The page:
Since its release, Myst III: Exile has sold hundreds of thousands of copies, making it a great commercial success for developer Presto Stuidos.
I recently had the opportunity to chat with Phil Saunders, Creative Director for Myst III: Exile at Presto Studios. We discussed the early days of Exile, behind the scenes digital magic and Apple's role in gaming. Read on to learn about how life was breathed into this latest Myst title.
IMG: Could you tell us about yourself and your work on Myst III: Exile?
Phil Saunders: I am a native of Toronto, Canada. I graduated with Honors in Industrial Design from The Ontario College of Art and Design in Toronto. I started out during college doing freelance product design, some special-effects work, and eventually some theme-park design work for Japan. After college I got a job designing cars for Nissan Design International in San Diego, which brought me together with Presto and the Journeyman Project games. I left Nissan after four and a half years and joined Presto full-time as Creative Director in ’95.
On Myst III: Exile, I was essentially the game industry equivalent of a film director. I was involved in designing the gameplay, and directing the story and visual conception of the game. During production, I oversaw puzzle and aesthetic design, and art directed the visuals and audio, as well as designing a couple of the ages myself as well. I also did all of the storyboards and art directed the video shoot.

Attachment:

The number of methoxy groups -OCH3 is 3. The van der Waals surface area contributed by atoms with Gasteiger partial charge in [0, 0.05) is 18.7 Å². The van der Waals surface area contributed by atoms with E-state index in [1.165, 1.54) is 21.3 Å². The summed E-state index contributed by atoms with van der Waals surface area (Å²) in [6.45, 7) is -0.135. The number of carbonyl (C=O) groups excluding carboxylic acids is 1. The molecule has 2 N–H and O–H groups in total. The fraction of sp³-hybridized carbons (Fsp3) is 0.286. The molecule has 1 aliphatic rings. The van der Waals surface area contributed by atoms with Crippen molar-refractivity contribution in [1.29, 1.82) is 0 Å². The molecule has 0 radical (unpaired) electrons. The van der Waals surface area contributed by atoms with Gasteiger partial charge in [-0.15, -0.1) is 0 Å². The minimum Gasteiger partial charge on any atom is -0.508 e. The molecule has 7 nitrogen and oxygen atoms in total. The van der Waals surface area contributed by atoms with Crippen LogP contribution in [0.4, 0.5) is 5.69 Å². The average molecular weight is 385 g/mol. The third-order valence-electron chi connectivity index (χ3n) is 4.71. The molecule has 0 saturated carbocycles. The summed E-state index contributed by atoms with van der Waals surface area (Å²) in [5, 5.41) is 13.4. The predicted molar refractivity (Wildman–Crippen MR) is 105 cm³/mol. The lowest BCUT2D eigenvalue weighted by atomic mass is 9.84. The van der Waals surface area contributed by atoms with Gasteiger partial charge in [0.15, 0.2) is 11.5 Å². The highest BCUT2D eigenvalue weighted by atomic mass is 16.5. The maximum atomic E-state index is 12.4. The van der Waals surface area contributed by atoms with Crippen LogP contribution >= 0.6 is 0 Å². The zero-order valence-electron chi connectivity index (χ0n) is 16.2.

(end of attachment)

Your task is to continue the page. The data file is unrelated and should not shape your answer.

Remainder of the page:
IMG: Were you supportive of bringing Exile to the Mac OS?
Phil Saunders: You bet! All of us were. We’ve been a Macintosh development studio since day one. Our first title, The Journeyman Project, shipped initially on the Mac, and was ported to the PC at a later date. It wasn’t until 1999 that we shipped our first PC only title, because Activision just wasn’t supporting Macintosh gaming at the time. I myself am a hardcore Mac-head. My first computer was a home-built Apple ][+ and my current home computer is a G3 Powerbook. I can’t imagine not owning a Mac.
IMG: Were there any major challenges in doing the Mac OS version of Exile?
Phil Saunders: Porting Myst III from the PC to the Mac actually turned out to be a lot easier than we originally thought. The technology team had done a good job of keeping the code platform independent early on in development, and I believe we actually spent only two weeks porting over to the Mac. Roland Gustafsson was the lead programmer on the Mac side and wrote all of the game code, did all of the scripting of the nodes, and all of the game application level coding. He’s a Macintosh expert, which really helped in the port from the PC to the Mac. It was quite painless really.